Historic flooding brings devastation to Vermont farms

So far, over 40 farms have reached out to the Northeast Organic Farming Association of Vermont (NOFA-VT) to share that they have been adversely impacted by the flooding, ranging from isolated losses of fields/infrastructure/etc. to complete devastation across the farm. Many folks are still in the early stages of assessing the impact as the flood waters have finally started to recede overnight.

Floodwaters can be extremely damaging to farms. Flooded fields can render the food unsellable per USDA safety regulations or even kill the plants altogether, grazing animals need to be evacuated from flooding pastures, expensive infrastructure is vulnerable to damage, and impassable roadways limit access for farmers to get their products to market and force the cancellation of sales. 

Currently, NOFA-VT is collecting information from farmers online and making calls directly to farmers to check up on how people are doing. Based on people's individual needs, they are starting to mobilize their own resources (including expertise from our staff, volunteer labor, and emergency grants) and preparing to work with other organizations and agencies to get aid to the right places. 

In a massive show of solidarity and community, Vermonters have rallied to contribute to NOFA-VT’s Farmer Emergency Fund to support their neighbors. People who want to support local farms impacted by this crisis can contribute to the fund, and the money will be quickly mobilized to farms as they repair.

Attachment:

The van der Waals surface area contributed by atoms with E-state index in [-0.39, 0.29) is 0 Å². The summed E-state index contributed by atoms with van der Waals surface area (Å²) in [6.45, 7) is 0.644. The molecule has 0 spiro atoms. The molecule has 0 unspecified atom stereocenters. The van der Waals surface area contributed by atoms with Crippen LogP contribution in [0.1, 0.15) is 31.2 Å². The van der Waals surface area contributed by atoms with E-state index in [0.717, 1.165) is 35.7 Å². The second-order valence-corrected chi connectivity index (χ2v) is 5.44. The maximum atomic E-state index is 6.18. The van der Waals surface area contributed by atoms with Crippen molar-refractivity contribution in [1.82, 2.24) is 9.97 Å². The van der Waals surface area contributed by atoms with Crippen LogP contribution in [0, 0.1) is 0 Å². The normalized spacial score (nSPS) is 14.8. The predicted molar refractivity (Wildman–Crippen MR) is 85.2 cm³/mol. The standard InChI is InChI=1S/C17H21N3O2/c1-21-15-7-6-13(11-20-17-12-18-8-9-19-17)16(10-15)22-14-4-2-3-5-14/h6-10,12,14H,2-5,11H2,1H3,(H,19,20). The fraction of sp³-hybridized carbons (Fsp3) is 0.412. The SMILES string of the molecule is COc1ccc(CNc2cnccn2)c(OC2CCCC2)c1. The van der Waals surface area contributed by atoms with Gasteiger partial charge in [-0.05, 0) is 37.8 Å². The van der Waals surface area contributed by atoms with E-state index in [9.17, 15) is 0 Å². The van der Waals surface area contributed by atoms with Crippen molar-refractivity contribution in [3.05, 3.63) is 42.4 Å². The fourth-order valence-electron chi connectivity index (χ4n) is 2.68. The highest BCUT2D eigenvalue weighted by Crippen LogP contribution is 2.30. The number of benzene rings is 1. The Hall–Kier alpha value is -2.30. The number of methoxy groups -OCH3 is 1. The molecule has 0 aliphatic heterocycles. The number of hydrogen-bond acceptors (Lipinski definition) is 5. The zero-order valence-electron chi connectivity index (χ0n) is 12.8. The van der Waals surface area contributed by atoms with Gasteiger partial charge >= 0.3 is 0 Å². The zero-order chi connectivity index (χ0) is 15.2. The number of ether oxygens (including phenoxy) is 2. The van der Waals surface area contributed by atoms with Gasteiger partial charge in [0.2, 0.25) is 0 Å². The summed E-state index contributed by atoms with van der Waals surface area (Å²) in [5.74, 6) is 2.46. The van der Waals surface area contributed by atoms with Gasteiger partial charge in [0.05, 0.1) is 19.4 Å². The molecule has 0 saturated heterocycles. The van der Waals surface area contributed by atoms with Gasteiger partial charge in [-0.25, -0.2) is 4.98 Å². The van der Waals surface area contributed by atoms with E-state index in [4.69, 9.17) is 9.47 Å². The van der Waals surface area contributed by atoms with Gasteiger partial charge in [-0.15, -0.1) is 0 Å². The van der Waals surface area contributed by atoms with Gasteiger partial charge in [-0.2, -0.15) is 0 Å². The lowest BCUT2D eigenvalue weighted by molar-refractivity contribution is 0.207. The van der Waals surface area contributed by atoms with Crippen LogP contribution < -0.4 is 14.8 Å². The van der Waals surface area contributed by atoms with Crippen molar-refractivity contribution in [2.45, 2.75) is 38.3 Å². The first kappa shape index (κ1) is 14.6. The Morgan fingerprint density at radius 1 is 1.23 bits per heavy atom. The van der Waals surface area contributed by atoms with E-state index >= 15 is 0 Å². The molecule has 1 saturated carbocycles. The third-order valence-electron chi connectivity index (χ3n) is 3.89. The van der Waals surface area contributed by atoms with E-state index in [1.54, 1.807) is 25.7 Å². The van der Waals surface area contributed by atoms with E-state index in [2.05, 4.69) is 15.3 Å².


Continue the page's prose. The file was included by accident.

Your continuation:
Close proximity to rivers can be a boon to farmers during normal conditions, providing rich soils, water for irrigation, and flat places to grow. However, as the climate becomes increasingly volatile, the risk of devastation grows. Already this year farmers have contended with unseasonably hot weather in the early spring, unexpected harsh frosts in May, and poor air quality from the wildfires in Quebec during the height of the growing season. Small and medium sized farms using organic practices have been hard-hit by this disaster, and they work day in and day out to mitigate the effects of climate change, sequestering carbon in healthy soils, fostering biodiverse ecosystems, and keeping folks fed in their communities.

NOFA-VT’s Executive Director Grace Oedel says, “The first thing we need to remember to do in times of crisis is harm mitigate and stand with the people who are most directly impacted.The second thing we need to remember to do in times of crisis like this is look for long-term systems change that will prevent catastrophes like this from happening again and again.”


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